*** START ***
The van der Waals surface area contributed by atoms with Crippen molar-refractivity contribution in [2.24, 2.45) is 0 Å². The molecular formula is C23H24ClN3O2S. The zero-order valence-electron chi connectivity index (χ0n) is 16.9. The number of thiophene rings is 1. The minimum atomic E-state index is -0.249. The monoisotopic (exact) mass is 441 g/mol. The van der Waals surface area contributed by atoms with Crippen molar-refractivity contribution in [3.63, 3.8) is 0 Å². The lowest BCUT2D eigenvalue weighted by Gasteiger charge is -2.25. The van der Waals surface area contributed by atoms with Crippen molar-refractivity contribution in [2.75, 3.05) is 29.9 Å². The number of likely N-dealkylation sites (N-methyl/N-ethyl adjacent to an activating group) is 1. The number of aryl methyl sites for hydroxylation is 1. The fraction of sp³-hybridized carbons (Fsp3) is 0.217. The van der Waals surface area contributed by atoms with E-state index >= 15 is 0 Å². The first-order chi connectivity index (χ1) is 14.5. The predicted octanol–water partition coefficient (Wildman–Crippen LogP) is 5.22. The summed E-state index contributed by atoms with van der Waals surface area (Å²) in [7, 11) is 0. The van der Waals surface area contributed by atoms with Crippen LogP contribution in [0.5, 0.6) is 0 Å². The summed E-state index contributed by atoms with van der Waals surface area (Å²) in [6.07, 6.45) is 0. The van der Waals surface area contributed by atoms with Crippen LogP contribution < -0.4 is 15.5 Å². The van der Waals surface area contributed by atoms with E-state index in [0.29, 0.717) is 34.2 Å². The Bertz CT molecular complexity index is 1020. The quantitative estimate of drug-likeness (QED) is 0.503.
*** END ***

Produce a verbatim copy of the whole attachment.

The van der Waals surface area contributed by atoms with Crippen molar-refractivity contribution in [2.24, 2.45) is 0 Å². The molecular formula is C23H24ClN3O2S. The zero-order valence-electron chi connectivity index (χ0n) is 16.9. The number of thiophene rings is 1. The minimum atomic E-state index is -0.249. The monoisotopic (exact) mass is 441 g/mol. The van der Waals surface area contributed by atoms with Crippen molar-refractivity contribution in [3.63, 3.8) is 0 Å². The lowest BCUT2D eigenvalue weighted by Gasteiger charge is -2.25. The van der Waals surface area contributed by atoms with Crippen molar-refractivity contribution in [2.75, 3.05) is 29.9 Å². The number of likely N-dealkylation sites (N-methyl/N-ethyl adjacent to an activating group) is 1. The number of aryl methyl sites for hydroxylation is 1. The fraction of sp³-hybridized carbons (Fsp3) is 0.217. The van der Waals surface area contributed by atoms with E-state index >= 15 is 0 Å². The first-order chi connectivity index (χ1) is 14.5. The predicted octanol–water partition coefficient (Wildman–Crippen LogP) is 5.22. The summed E-state index contributed by atoms with van der Waals surface area (Å²) in [7, 11) is 0. The van der Waals surface area contributed by atoms with Crippen LogP contribution in [0.5, 0.6) is 0 Å². The summed E-state index contributed by atoms with van der Waals surface area (Å²) in [6.07, 6.45) is 0. The van der Waals surface area contributed by atoms with Crippen LogP contribution < -0.4 is 15.5 Å². The van der Waals surface area contributed by atoms with E-state index in [0.29, 0.717) is 34.2 Å². The Bertz CT molecular complexity index is 1020. The quantitative estimate of drug-likeness (QED) is 0.503.